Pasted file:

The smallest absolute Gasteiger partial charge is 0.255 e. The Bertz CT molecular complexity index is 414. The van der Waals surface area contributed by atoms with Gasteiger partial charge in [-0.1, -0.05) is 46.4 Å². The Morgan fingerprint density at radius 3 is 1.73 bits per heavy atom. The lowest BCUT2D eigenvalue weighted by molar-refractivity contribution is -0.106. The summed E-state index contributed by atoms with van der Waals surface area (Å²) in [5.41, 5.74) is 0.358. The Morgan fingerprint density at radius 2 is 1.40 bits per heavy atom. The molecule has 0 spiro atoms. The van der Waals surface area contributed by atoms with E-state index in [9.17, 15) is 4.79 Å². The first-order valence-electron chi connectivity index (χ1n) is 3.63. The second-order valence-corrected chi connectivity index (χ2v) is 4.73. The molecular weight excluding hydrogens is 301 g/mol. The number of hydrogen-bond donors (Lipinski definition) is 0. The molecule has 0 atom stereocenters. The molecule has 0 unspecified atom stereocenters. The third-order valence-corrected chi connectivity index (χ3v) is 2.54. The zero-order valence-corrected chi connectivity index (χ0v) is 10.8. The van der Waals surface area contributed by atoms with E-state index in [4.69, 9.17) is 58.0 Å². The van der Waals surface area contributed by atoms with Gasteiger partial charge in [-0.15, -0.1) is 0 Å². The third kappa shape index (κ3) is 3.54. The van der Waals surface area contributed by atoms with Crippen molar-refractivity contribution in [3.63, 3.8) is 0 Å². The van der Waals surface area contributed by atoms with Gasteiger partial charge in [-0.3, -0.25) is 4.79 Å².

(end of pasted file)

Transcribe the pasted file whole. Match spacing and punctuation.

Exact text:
The smallest absolute Gasteiger partial charge is 0.255 e. The Bertz CT molecular complexity index is 414. The van der Waals surface area contributed by atoms with Gasteiger partial charge in [-0.1, -0.05) is 46.4 Å². The Morgan fingerprint density at radius 3 is 1.73 bits per heavy atom. The lowest BCUT2D eigenvalue weighted by molar-refractivity contribution is -0.106. The summed E-state index contributed by atoms with van der Waals surface area (Å²) in [5.41, 5.74) is 0.358. The Morgan fingerprint density at radius 2 is 1.40 bits per heavy atom. The molecule has 0 spiro atoms. The van der Waals surface area contributed by atoms with E-state index in [9.17, 15) is 4.79 Å². The first-order valence-electron chi connectivity index (χ1n) is 3.63. The second-order valence-corrected chi connectivity index (χ2v) is 4.73. The molecular weight excluding hydrogens is 301 g/mol. The number of hydrogen-bond donors (Lipinski definition) is 0. The molecule has 0 atom stereocenters. The molecule has 0 unspecified atom stereocenters. The third-order valence-corrected chi connectivity index (χ3v) is 2.54. The zero-order valence-corrected chi connectivity index (χ0v) is 10.8. The van der Waals surface area contributed by atoms with E-state index in [4.69, 9.17) is 58.0 Å². The van der Waals surface area contributed by atoms with Gasteiger partial charge in [-0.15, -0.1) is 0 Å². The third kappa shape index (κ3) is 3.54. The van der Waals surface area contributed by atoms with Crippen molar-refractivity contribution in [3.63, 3.8) is 0 Å². The van der Waals surface area contributed by atoms with Gasteiger partial charge in [-0.3, -0.25) is 4.79 Å².